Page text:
Lennox says that a ‘precise definition’ of science is ‘elusive’. He proceeds to show how difficult it is to define science by picking what he considers to be a rather poor definition from the agnostic/atheist Michael Ruse who “holds that science ‘by definition deals only with the natural, the repeatable, that which is governed by law’ (32). You’ve got to wonder why Lennox would choose a definition that he finds inferior, and from a person with a worldview that he doesn’t agree with. Why not cite a better definition or provide your own that you’re satisfied with?
Because if Lennox had done that he wouldn’t have a nice soft straw man to clobber. But I’ll have to leave that bludgeoning for another post; just as one riot gets one Texas Ranger, one post gets one Lennox boo-boo. Unless I’ve previously dealt with more (or less) than one boo-boo in one post. Then I’ve just made up this rule… which I haven’t. But I should have. Except I already have. Oh, look at the time!
Lennox wants to come down hard on Ruse’s use of ‘repeatable’ from the above. Or maybe he wants to come down hard from above on Ruse’s use of the word ‘repeatable’. Whichever it is, Lennox definitely wants to sink the boot into that runt of a quote that he handpicked from the litter:
However, the most obvious weakness in this definition is that, if allowed to stand, it would rule out most of contemporary cosmology as science. It is hard to see how the standard model for the origin of the universe can be describing anything other than a unique event – the origin of the universe is not (easily) repeatable. Cosmologists might understandably be peeved to be told that their activities did not qualify as science (32).
Cosmologists might understandably be peeved at the number of mixed metaphors I’ve misappropriated. They also might understandably be peeved if someone were to inform them that their activities did not qualify as science, so let’s not. Instead let’s inform them that rather than believing cosmology doesn’t qualify as science, Lennox believes it to qualify as ‘science of lesser authority’:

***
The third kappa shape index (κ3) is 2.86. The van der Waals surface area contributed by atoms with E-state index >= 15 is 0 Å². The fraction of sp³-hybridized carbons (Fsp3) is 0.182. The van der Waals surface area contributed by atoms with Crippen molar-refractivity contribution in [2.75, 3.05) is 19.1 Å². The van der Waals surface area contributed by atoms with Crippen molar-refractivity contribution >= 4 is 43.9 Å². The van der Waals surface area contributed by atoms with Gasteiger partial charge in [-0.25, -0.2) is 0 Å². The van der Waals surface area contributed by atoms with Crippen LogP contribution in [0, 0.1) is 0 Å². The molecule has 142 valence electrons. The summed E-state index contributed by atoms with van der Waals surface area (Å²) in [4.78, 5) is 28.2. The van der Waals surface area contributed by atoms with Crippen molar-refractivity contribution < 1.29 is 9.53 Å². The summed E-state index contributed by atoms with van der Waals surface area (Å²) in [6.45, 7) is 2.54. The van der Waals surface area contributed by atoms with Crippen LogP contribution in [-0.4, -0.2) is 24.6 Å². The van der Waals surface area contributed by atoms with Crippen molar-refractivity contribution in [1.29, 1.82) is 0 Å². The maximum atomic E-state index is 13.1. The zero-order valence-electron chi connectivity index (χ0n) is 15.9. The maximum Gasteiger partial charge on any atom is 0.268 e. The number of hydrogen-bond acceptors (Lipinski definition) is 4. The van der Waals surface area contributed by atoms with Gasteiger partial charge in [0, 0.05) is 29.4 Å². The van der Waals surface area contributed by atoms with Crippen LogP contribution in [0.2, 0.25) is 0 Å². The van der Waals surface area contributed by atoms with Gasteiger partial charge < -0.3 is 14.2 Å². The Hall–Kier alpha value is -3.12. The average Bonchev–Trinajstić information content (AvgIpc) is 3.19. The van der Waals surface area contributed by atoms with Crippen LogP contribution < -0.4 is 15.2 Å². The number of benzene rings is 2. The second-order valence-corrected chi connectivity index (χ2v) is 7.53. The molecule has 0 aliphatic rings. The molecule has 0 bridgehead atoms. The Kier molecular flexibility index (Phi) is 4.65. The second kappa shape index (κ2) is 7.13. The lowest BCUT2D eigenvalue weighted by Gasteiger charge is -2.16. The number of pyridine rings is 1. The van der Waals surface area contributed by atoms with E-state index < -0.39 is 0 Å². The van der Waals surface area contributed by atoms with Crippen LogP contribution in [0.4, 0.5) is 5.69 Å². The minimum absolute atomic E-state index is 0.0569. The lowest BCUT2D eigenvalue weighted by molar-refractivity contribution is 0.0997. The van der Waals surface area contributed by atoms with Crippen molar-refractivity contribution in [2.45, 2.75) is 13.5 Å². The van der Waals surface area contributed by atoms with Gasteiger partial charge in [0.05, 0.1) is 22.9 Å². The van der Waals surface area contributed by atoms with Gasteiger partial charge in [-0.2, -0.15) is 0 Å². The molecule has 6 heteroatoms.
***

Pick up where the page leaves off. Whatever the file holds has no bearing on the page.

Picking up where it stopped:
Nevertheless, his [Ruse’s] inadequate definition does serve a useful purpose in that it reminds us that not all science carries with it the same kind of authority. Scientific theory that is based on repeated observation and experimentation is likely to, and should, carry more authority than that which is not. There is always the danger of failing to appreciate this point and thus endowing the later with the authority of the former – a consideration to which we shall return (31-32).
Cosmologists – exposed as the tracers of science! You may or may not be as scandalized as I was that Lennox would treat those earnest cosmologists so shabbily. Still, it’s nice to know the esteem he holds those who practice science, and those who just practice at it as the cosmologists do. Next time they decide to devote their life to unlocking the secrets of the universe they’ll pick one of those real sciences that has repeatable things. And no, Lennox’s purpose for using Ruse’s ‘inadequate definition’ isn’t just to remind ‘us that not all science carries with it the same kind of authority’. Need I remind you. Straw. Man. Later. Foreshadowing! Shazam!!